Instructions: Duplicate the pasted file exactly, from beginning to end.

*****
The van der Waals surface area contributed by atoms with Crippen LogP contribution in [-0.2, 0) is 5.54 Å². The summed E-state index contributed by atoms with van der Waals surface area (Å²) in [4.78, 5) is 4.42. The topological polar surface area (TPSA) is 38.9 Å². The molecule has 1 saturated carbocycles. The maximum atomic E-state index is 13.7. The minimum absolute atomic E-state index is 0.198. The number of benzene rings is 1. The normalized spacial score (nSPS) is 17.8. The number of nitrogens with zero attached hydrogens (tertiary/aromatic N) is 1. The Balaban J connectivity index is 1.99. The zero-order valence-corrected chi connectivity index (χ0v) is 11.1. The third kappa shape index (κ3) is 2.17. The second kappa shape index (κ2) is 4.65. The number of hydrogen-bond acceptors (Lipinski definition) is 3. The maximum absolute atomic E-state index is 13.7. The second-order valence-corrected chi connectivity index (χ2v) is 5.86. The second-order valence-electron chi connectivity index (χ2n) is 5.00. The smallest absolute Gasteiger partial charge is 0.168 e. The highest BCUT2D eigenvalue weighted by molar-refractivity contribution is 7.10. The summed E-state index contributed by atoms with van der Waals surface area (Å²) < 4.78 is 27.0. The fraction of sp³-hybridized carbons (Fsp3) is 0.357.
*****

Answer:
The van der Waals surface area contributed by atoms with Crippen LogP contribution in [-0.2, 0) is 5.54 Å². The summed E-state index contributed by atoms with van der Waals surface area (Å²) in [4.78, 5) is 4.42. The topological polar surface area (TPSA) is 38.9 Å². The molecule has 1 saturated carbocycles. The maximum atomic E-state index is 13.7. The minimum absolute atomic E-state index is 0.198. The number of benzene rings is 1. The normalized spacial score (nSPS) is 17.8. The number of nitrogens with zero attached hydrogens (tertiary/aromatic N) is 1. The Balaban J connectivity index is 1.99. The zero-order valence-corrected chi connectivity index (χ0v) is 11.1. The third kappa shape index (κ3) is 2.17. The second kappa shape index (κ2) is 4.65. The number of hydrogen-bond acceptors (Lipinski definition) is 3. The maximum absolute atomic E-state index is 13.7. The second-order valence-corrected chi connectivity index (χ2v) is 5.86. The second-order valence-electron chi connectivity index (χ2n) is 5.00. The smallest absolute Gasteiger partial charge is 0.168 e. The highest BCUT2D eigenvalue weighted by molar-refractivity contribution is 7.10. The summed E-state index contributed by atoms with van der Waals surface area (Å²) < 4.78 is 27.0. The fraction of sp³-hybridized carbons (Fsp3) is 0.357.